first be established in order that summons can
be made and jurisdiction acquired.

In the later case of Signetics Corporation v. CA


however, we clarified the holding in Pacific
Micronisian, thus:
The petitioner opines that the phrase, "(the)
fact (of doing business in the Philippines) must
first be established in order that summons be
made and jurisdiction acquired," used in the
above pronouncement, would indicate that a
mere allegation to that effect in the complaint
is not enough there must instead be proof of
doing business. In any case, the petitioner
points out, the allegations themselves did not
sufficiently show the fact of its doing business
in the Philippines.
It should be recalled that jurisdiction and
venue of actions are, as they should so be,
initially determined by the allegations of the
complaint. Jurisdiction cannot be made to
depend on independent pleas set up in a mere
motion to dismiss, otherwise jurisdiction would
become dependent almost entirely upon the
defendant. The fact of doing business must
then, in the first place, be established by
appropriate allegations in the complaint. This is
what the Court should be seen to have meant
in the Pacific Micronisian case. The complaint,
it is true, may have been vaguely structured
but, taken correlatively, not disjunctively as
the petitioner would rather suggest, it is not
really so weak as to be fatally deficient in the
above requirement. . . .
REMEDIAL LAW; CIVIL PROCEDURE; SUMMONS; A
COURT
NEED
NOT
GO
BEYOND
THE
ALLEGATIONS
IN
THE
COMPLAINT
TO
DETERMINE WHETHER OR NOT A DEFENDANT
FOREIGN CORPORATION IS DOING BUSINESS FOR
THE PURPOSE OF RULE 14, SECTION 14; CASE
AT BAR. A court need not go beyond the
allegations in the complaint to determine
whether or not a defendant foreign corporation
is doing business for the purpose of Rule 14,
14. In the case at bar, the allegation that
Empire, for and in behalf of Gelhaar, ordered
7,770 dozens of soccer jerseys from Litton and
for this purpose Gelhaar caused the opening of
an irrevocable letter of credit in favor of Litton
is a sufficient allegation that Gelhaar was doing
business in the Philippines.
Second. Gelhaar contends that the contract
with Litton was a single, isolated transaction
and that it did not constitute "doing business."

Reference is made to Pacific Micronisian in


which the only act done by the foreign
company was to employ a Filipino as a member
of the crew on one of its ships. This court held
that the act was an isolated, incidental or
casual transaction, not sufficient to indicate a
purpose to engage in business.
It is not really the fact that there is only a
single act done that is material. The other
circumstances of the case must be considered.
Thus, in Wang Laboratories, Inc. v. Mendoza, it
was held that where a single act or transaction
of a foreign corporation is not merely
incidental or casual but is of such character as
distinctly to indicate a purpose on the part of
the foreign corporation to do other business in
the state, such act will be considered as
constituting doing business. This Court referred
to acts which were in the ordinary course of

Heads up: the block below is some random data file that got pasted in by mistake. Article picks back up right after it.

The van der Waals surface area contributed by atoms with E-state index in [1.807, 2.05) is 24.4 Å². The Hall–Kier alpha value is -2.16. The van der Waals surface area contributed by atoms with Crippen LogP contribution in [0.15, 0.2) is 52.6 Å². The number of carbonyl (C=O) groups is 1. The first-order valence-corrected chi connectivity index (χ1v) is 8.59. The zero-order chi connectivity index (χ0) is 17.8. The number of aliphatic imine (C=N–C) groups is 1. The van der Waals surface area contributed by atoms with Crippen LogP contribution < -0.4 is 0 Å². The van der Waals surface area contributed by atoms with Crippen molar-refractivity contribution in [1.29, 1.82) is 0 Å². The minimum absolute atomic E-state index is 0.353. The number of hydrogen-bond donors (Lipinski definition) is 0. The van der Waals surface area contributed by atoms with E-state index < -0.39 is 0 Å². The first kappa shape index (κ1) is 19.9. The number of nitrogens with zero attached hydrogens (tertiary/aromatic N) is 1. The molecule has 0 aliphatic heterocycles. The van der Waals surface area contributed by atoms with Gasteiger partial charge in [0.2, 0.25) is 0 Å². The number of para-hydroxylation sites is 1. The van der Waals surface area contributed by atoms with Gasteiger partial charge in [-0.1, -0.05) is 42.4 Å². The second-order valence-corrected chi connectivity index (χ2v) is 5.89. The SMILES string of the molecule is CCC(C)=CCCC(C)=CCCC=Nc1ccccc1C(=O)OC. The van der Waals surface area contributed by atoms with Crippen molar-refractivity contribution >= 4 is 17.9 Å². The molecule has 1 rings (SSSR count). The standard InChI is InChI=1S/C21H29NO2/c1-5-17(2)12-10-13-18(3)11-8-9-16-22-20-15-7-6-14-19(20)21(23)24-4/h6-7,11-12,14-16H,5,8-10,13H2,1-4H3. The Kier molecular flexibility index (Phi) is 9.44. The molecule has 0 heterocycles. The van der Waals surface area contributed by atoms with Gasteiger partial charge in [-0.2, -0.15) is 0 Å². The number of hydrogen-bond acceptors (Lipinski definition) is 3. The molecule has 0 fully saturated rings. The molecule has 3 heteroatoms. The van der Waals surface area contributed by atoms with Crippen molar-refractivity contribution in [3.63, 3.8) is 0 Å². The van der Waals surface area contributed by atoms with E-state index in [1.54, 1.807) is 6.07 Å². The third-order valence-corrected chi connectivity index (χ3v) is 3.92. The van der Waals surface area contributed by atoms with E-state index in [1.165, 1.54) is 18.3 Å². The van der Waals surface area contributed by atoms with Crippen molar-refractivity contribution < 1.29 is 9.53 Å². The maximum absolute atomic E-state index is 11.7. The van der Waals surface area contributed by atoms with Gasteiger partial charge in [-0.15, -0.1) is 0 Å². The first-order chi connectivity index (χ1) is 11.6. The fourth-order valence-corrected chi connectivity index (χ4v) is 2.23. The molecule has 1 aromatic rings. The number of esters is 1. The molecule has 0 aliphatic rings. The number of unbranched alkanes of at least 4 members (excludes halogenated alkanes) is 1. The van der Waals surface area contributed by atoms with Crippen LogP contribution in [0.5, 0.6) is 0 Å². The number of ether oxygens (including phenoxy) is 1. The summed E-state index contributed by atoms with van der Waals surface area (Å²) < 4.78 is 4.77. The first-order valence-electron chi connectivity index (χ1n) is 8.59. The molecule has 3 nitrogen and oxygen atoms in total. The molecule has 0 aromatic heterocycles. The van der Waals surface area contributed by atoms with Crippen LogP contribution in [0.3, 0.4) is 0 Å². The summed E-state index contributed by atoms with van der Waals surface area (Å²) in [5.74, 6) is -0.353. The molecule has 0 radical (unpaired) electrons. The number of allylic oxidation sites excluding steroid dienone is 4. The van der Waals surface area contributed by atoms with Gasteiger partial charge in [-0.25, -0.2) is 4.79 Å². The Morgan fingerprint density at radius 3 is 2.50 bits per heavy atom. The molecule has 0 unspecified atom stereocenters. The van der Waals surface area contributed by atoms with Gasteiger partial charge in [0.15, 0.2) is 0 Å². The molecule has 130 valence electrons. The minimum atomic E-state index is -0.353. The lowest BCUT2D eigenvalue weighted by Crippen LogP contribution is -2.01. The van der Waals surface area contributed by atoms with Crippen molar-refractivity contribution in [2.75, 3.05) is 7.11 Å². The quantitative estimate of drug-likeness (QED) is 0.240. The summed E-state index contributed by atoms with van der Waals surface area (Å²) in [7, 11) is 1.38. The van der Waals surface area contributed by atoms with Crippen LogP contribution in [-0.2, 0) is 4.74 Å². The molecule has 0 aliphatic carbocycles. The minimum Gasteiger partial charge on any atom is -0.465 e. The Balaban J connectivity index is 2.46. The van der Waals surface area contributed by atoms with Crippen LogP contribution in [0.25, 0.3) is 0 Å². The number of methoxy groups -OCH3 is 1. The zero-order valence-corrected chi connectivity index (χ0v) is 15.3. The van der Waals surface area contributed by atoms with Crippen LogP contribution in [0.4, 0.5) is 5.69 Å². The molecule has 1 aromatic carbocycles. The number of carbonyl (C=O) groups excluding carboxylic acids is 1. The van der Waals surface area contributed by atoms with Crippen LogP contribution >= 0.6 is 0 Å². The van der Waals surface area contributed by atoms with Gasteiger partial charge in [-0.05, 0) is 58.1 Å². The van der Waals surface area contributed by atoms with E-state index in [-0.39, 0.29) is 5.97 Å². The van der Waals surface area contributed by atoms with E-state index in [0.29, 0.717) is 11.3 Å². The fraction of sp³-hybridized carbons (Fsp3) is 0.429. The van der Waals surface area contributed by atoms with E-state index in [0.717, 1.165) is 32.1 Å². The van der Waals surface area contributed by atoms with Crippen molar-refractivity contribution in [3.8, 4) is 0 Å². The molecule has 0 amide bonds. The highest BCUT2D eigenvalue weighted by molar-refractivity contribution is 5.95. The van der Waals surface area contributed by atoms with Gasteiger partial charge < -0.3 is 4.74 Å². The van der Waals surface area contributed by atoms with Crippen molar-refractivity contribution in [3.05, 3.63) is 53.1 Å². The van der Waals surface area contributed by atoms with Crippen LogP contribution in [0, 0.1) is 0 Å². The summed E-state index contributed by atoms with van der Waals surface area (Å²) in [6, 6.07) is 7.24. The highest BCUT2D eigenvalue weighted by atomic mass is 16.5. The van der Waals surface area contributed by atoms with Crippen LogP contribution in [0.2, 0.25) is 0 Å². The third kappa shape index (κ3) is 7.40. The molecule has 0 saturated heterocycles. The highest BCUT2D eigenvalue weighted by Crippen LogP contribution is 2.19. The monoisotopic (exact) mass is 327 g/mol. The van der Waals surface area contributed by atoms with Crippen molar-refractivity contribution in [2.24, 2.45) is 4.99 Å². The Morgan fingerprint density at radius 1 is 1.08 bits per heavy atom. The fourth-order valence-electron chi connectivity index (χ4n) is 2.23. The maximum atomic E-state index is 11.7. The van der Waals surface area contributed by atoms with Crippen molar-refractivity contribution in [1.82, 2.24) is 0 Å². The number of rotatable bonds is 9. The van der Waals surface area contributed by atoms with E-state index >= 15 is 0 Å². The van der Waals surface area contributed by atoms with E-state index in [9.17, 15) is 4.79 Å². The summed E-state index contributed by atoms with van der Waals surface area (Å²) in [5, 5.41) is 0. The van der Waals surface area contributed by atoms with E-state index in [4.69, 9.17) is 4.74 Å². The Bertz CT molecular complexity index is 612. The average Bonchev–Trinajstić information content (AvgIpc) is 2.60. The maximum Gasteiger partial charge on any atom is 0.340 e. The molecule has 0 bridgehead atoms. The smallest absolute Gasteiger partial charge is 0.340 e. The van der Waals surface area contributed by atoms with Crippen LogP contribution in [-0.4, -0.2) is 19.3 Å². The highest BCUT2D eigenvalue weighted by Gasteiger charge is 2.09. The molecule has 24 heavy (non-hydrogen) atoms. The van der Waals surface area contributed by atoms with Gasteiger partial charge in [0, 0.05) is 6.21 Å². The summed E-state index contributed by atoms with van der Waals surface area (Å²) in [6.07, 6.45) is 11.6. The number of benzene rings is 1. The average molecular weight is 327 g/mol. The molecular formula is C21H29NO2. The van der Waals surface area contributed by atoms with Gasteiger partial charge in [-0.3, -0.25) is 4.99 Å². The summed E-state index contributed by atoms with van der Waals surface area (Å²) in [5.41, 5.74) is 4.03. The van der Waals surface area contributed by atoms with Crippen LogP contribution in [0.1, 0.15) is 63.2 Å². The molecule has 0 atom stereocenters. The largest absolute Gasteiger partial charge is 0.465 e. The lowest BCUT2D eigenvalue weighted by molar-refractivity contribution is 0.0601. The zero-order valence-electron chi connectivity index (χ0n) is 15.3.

business of the foreign corporation.
In the case at bar, the trial court was certainly
correct in holding that Gelhaar's act in
purchasing soccer jerseys to be within the
ordinary course of business of the company
considering that it was engaged in the
manufacture of uniforms. The acts noted above
are of such a character as to indicate a purpose
to do business.
ID.; ID.; ID.; SERVICE OF SUMMONS; VALID IN
CASE AT BAR. In accordance with Rule 14,
14, service upon Gelhaar could be made in
three ways: (1) by serving upon the agent
designated in accordance with law to accept
service of summons; (2) if there is no resident
agent, by service on the government official
designated by law to that effect; and (3) by
serving on any officer or agent of said
corporation within the Philippines. Here,
service was made through Gelhaar's agent, the
Empire Sales Philippines Corp. There was,
therefore, a valid service of summons on
Gelhaar, sufficient to confer on the trial
court jurisdiction over the person of Gelhaar.
Third. On the question, however, of whether
the appearance of Atty. Noval in behalf of
Gelhaar was binding on the latter, we hold
that the CA correctly ruled that it was not.
Atty. Noval admits that he was not appointed
by Gelhaar as its counsel. What he claims is
simply that Gelhaar knew of the filing of the

case in the trial court and of his representation


but Gelhaar did not object. Atty. Noval
contends that there was thus a tacit
confirmation of his authority.
Gelhaar claims, however, that it was only
sometime in December, 1994 when it found out
that the answer which Atty. Noval had filed in
June was also made in its behalf. Gelhaar in
fact sent a telex message dated January 15,
1985 to its counsel, the Sycip law firm, stating
WE NEVER AUTHORIZED THE RETENTION OF
MR. NOVAL ON OUR BEHALF. WE HAVE
NEVER EXCHANGED CORRESPONDENCE NOR
HAD ANY TELEPHONE CONVERSATIONS WITH
HIM RE ANY ASPECT OF THIS CASE, INCL. HIS
FEES. WE ARE TOLD THAT HE HAS FILED AN
ANSWER TO LTN'S (Litton's) COMPLT.
PURPORTEDLY ON OUR BEHALF BUT HE HAS
NEVER DISCUSSED THAT ANSWER WITH US
NOR EVEN SENT US A DRAFT OR THE FINAL
VERSION OF SUCH ANSWER. WE ARE
SENDING SWORN AFFIDAVITS TO THIS
EFFECT BY COURIER.

Atty. Noval has not denied any of these


statements. Noval does not claim that he ever
directly conferred with Gelhaar regarding the
case. There is no evidence to show that he
notified Gelhaar of his appearance in its
behalf, or that he furnished Gelhaar with
copies of pleadings or the answer which he
filed in its behalf.
No voluntary appearance by Gelhaar can,
therefore, be inferred from the acts of Atty.
Noval. Nor can Atty. Noval's representations in
the answer he considered binding on Gelhaar.
Gelhaar should be allowed a new period for
filing its own answer.
WHEREFORE, the decision of the Court of
Appeals is REVERSED. The order of the trial
court denying the motion to dismiss is hereby
REINSTATED, with the MODIFICATION that
Gelhaar is given a new period of ten (10) days
for the purpose of filing its answer.
SO ORDERED.